Christian Bale: I don't think I can go to physical extremes for another role
Christian Bale doubts whether he can put his body through another gruelling physical ordeal for a film role.
The British actor piled on the pounds to play controversial US politician Dick Cheney in Vice, in which he stars alongside Steve Carell and Amy Adams.
Bale is known for going to extreme lengths for different roles, undergoing drastic weight loss to play an insomniac in The Machinist and bulking up to play Batman in the Dark Knight trilogy.
For his latest role as President George Bush’s vice president, Bale, 44, reportedly ballooned by 40lbs and used a combination of make-up, prosthetics and wigs to pull off the look.
But he does not think he would be able to push himself through it for another role.
Speaking at the Vice premiere in Los Angeles on Tuesday, he said: “Everything hurts now, I’ve got to really start thinking about if I can manage this again and the answer is probably no.”
Cheney, a politician and businessman, is often cited as the most powerful vice president in history. The role is usually ceremonial but Cheney wielded significant power within the Bush administration.
He played a key role in the White House’s response to the September 11 attacks and the ensuing war on terror.
Bale carried out extensive research on Cheney while preparing for the role and said he was surprised by aspects of his character and suggested he would never have pursued a career in politics if it was not for his wife, Lynne.
He said: “He was a wonderful family man, he was a great dad, he was an avid reader, he has a brain like a vice, he constantly reads history, he was a very laidback youth, he would have been very happy to be a lineman in Wyoming if he hadn’t met Lynne, who said no, that doesn’t cut it, you need some ambition.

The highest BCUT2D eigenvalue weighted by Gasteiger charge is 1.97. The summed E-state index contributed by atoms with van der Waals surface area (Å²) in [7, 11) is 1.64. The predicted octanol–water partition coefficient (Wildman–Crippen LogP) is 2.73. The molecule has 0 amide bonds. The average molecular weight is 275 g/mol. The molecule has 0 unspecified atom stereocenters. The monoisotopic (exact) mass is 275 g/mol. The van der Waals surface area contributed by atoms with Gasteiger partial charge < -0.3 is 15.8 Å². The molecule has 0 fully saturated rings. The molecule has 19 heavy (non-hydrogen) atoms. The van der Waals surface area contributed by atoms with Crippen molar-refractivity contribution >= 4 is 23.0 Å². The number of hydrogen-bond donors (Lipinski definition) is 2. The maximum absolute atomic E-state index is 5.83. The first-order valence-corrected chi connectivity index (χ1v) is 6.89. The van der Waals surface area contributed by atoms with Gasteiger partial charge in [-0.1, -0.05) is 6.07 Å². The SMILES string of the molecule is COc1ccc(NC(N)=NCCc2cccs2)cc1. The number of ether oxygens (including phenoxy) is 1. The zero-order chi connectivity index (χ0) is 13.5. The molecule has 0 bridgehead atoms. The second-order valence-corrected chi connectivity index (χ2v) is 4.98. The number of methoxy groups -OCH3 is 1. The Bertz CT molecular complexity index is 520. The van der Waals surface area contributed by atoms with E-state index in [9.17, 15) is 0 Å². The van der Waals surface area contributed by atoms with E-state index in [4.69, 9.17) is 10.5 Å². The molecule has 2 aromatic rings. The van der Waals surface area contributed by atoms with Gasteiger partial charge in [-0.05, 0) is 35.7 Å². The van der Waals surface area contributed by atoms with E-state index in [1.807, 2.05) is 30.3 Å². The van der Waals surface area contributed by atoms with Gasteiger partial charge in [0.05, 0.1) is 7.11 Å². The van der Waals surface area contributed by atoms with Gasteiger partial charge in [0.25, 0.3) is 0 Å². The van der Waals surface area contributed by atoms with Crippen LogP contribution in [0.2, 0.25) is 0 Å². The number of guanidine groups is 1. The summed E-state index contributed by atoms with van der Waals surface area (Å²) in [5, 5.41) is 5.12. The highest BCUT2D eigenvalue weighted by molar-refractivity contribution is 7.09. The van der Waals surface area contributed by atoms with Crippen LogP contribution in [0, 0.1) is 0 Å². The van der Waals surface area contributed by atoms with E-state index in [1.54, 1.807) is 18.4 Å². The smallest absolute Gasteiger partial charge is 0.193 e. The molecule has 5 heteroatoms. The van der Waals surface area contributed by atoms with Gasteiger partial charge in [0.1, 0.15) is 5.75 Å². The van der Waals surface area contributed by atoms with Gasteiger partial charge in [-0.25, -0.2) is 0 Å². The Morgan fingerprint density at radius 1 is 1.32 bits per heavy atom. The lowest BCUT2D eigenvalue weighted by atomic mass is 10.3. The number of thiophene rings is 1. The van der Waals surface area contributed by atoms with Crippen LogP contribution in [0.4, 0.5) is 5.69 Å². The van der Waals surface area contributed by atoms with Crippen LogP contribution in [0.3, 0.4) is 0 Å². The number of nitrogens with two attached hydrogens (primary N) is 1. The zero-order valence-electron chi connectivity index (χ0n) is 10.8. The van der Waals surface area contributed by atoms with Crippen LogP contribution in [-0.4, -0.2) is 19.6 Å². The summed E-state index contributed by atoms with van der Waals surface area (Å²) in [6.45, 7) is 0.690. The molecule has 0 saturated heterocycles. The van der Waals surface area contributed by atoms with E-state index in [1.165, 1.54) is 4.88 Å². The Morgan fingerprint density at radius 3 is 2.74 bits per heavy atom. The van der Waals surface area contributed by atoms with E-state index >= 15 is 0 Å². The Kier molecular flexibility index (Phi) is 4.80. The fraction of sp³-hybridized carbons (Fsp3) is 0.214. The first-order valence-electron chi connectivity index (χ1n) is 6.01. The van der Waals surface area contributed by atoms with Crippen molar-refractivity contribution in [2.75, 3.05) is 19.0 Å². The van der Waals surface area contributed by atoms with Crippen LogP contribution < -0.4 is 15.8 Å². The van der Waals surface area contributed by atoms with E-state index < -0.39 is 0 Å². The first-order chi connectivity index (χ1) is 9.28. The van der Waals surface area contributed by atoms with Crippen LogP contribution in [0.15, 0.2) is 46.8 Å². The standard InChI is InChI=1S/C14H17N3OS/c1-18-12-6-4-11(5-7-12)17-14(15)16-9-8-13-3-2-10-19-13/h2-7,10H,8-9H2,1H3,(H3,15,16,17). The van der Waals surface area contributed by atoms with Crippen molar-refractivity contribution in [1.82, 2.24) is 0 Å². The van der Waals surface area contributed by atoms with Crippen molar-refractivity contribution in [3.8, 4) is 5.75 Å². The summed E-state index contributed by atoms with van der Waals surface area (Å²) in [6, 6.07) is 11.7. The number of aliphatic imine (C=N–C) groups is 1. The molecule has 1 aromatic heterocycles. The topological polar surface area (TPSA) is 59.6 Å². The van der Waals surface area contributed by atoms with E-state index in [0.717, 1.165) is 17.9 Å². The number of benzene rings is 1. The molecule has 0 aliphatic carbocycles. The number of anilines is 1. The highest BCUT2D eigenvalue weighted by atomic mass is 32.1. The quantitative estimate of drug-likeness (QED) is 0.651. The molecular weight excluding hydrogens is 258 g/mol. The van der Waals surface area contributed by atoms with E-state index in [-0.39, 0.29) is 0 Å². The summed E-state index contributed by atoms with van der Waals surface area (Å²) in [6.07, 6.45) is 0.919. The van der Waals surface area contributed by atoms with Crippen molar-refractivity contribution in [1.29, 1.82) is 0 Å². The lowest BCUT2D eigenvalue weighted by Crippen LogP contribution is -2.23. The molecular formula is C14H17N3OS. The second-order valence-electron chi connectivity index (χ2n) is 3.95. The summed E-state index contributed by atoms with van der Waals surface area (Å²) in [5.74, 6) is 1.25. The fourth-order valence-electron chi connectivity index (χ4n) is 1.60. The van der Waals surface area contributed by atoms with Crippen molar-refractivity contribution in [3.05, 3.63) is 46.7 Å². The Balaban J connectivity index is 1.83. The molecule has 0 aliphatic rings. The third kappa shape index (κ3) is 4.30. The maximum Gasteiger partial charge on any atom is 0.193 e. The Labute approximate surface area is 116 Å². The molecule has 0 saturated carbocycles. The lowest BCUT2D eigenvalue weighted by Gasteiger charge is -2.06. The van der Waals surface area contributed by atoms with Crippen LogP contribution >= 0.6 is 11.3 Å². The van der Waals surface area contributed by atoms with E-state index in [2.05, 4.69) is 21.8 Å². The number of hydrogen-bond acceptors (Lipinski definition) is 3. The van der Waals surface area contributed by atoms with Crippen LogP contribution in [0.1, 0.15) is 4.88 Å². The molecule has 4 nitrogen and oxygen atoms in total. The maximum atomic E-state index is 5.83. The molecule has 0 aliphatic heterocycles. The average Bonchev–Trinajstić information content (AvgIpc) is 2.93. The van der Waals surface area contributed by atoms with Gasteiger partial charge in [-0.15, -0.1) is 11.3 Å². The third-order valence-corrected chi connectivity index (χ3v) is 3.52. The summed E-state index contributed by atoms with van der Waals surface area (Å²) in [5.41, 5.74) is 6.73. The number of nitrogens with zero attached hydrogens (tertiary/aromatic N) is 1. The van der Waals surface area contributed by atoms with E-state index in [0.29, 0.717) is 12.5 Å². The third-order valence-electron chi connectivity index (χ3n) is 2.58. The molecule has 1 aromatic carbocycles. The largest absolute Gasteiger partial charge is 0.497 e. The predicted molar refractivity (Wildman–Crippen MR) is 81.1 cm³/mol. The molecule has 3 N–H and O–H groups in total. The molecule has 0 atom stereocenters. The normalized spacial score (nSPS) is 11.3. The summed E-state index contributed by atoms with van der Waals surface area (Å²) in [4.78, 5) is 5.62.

“What would have been if they hadn’t met?”
Bale hopes the former vice president will find something to enjoy in the film.
He said: “Hopefully he’ll certainly find it entertaining, at the very least. He’s very thick-skinned, he has no remorse or regrets about what he’s done, he always says I’d do it again in a minute.
“He doesn’t back down. He doesn’t apologise about anything so I think he’s a thick-skinned guy and I’d love to hear his thoughts. He’s a very intelligent individual, no matter what your thoughts are about him.”
Vice, written and directed by Adam McKay, stars Carell as former US secretary of defence Donald Rumsfeld, Adams as Cheney’s wife, Lynne, and Sam Rockwell as President Bush.
McKay, who worked with Bale on 2015’s The Big Short, which examined the 2007 financial crisis, hopes the film can help reevaluate the Bush administration’s legacy.
He said: “I feel there’s an open debate right now in the United States, there’s a lot of confusion about where we are, how did we get here.
“With this movie, first and foremost, it’s a character portrait and brilliantly done by Christian Bale, Amy Adams and Sam Rockwell and everyone.
“But second off, it reminds us, we went through this. There’s nothing very debatable about it, it all happened. And it’s going to be funny to see some people want to debate it, but it happened.
“I just feel like we all need to have a sure footing about how we got here through history.”
Vice is set to be released in UK cinemas in January.